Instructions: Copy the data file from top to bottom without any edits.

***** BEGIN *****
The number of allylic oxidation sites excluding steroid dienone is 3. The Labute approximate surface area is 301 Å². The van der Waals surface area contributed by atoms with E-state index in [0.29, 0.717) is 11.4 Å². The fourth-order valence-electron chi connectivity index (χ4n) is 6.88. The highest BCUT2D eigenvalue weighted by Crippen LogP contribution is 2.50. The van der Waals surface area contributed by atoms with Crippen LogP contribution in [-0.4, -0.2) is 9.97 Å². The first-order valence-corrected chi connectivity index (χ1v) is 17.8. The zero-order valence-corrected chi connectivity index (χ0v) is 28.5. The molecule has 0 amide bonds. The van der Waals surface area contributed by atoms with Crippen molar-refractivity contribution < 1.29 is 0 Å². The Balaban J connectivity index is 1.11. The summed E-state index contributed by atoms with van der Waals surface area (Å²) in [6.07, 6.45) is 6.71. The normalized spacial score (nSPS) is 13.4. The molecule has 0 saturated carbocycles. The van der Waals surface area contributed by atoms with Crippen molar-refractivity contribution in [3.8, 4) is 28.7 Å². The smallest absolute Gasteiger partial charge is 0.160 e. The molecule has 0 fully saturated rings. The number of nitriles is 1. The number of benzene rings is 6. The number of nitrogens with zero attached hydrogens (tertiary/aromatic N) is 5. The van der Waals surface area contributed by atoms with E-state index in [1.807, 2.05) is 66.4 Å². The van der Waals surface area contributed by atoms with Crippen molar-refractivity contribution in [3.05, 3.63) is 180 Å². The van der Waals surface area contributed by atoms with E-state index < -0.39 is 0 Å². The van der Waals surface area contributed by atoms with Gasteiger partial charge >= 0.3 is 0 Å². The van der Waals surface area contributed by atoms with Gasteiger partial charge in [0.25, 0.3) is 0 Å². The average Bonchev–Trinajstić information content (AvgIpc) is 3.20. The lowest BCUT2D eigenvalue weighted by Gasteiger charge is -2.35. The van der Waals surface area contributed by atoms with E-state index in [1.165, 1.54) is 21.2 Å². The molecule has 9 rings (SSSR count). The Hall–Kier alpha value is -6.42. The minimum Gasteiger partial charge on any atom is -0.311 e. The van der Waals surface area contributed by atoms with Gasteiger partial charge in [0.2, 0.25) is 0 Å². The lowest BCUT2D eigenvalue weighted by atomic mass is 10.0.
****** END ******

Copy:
The number of allylic oxidation sites excluding steroid dienone is 3. The Labute approximate surface area is 301 Å². The van der Waals surface area contributed by atoms with E-state index in [0.29, 0.717) is 11.4 Å². The fourth-order valence-electron chi connectivity index (χ4n) is 6.88. The highest BCUT2D eigenvalue weighted by Crippen LogP contribution is 2.50. The van der Waals surface area contributed by atoms with Crippen LogP contribution in [-0.4, -0.2) is 9.97 Å². The first-order valence-corrected chi connectivity index (χ1v) is 17.8. The zero-order valence-corrected chi connectivity index (χ0v) is 28.5. The molecule has 0 amide bonds. The van der Waals surface area contributed by atoms with Crippen molar-refractivity contribution < 1.29 is 0 Å². The Balaban J connectivity index is 1.11. The summed E-state index contributed by atoms with van der Waals surface area (Å²) in [6.07, 6.45) is 6.71. The normalized spacial score (nSPS) is 13.4. The molecule has 0 saturated carbocycles. The van der Waals surface area contributed by atoms with Crippen molar-refractivity contribution in [3.8, 4) is 28.7 Å². The smallest absolute Gasteiger partial charge is 0.160 e. The molecule has 0 fully saturated rings. The number of nitriles is 1. The number of benzene rings is 6. The number of nitrogens with zero attached hydrogens (tertiary/aromatic N) is 5. The van der Waals surface area contributed by atoms with E-state index in [1.807, 2.05) is 66.4 Å². The van der Waals surface area contributed by atoms with Crippen molar-refractivity contribution in [3.05, 3.63) is 180 Å². The van der Waals surface area contributed by atoms with E-state index < -0.39 is 0 Å². The van der Waals surface area contributed by atoms with Gasteiger partial charge >= 0.3 is 0 Å². The van der Waals surface area contributed by atoms with Gasteiger partial charge in [0.25, 0.3) is 0 Å². The average Bonchev–Trinajstić information content (AvgIpc) is 3.20. The lowest BCUT2D eigenvalue weighted by Gasteiger charge is -2.35. The van der Waals surface area contributed by atoms with E-state index in [1.165, 1.54) is 21.2 Å². The molecule has 9 rings (SSSR count). The Hall–Kier alpha value is -6.42. The minimum Gasteiger partial charge on any atom is -0.311 e. The van der Waals surface area contributed by atoms with Gasteiger partial charge in [0.2, 0.25) is 0 Å². The lowest BCUT2D eigenvalue weighted by atomic mass is 10.0.